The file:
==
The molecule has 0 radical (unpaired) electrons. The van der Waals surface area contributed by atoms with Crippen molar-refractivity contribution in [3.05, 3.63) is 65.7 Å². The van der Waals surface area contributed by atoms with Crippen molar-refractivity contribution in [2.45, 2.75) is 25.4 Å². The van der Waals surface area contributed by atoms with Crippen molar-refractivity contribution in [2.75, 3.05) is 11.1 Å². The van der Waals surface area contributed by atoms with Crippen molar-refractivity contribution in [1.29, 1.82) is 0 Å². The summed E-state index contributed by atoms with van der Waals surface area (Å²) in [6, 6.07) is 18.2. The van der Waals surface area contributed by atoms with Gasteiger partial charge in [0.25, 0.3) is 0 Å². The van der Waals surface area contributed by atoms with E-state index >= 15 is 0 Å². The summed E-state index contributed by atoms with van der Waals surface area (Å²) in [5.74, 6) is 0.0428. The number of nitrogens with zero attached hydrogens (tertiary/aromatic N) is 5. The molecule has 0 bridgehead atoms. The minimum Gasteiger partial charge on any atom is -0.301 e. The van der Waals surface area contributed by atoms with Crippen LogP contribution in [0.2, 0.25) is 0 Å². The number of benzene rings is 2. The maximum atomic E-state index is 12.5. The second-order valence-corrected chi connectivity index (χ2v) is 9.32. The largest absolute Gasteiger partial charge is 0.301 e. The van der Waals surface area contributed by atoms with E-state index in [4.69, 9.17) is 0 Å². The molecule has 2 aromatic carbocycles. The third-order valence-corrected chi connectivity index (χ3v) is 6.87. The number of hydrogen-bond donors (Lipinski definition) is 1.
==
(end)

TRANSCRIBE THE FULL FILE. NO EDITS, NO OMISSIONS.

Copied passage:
The molecule has 0 radical (unpaired) electrons. The van der Waals surface area contributed by atoms with Crippen molar-refractivity contribution in [3.05, 3.63) is 65.7 Å². The van der Waals surface area contributed by atoms with Crippen molar-refractivity contribution in [2.45, 2.75) is 25.4 Å². The van der Waals surface area contributed by atoms with Crippen molar-refractivity contribution in [2.75, 3.05) is 11.1 Å². The van der Waals surface area contributed by atoms with Crippen molar-refractivity contribution in [1.29, 1.82) is 0 Å². The summed E-state index contributed by atoms with van der Waals surface area (Å²) in [6, 6.07) is 18.2. The van der Waals surface area contributed by atoms with Gasteiger partial charge in [0.25, 0.3) is 0 Å². The van der Waals surface area contributed by atoms with E-state index >= 15 is 0 Å². The summed E-state index contributed by atoms with van der Waals surface area (Å²) in [5.74, 6) is 0.0428. The number of nitrogens with zero attached hydrogens (tertiary/aromatic N) is 5. The molecule has 0 bridgehead atoms. The minimum Gasteiger partial charge on any atom is -0.301 e. The van der Waals surface area contributed by atoms with Crippen LogP contribution in [0.2, 0.25) is 0 Å². The number of benzene rings is 2. The maximum atomic E-state index is 12.5. The second-order valence-corrected chi connectivity index (χ2v) is 9.32. The largest absolute Gasteiger partial charge is 0.301 e. The van der Waals surface area contributed by atoms with E-state index in [4.69, 9.17) is 0 Å². The molecule has 2 aromatic carbocycles. The third-order valence-corrected chi connectivity index (χ3v) is 6.87. The number of hydrogen-bond donors (Lipinski definition) is 1.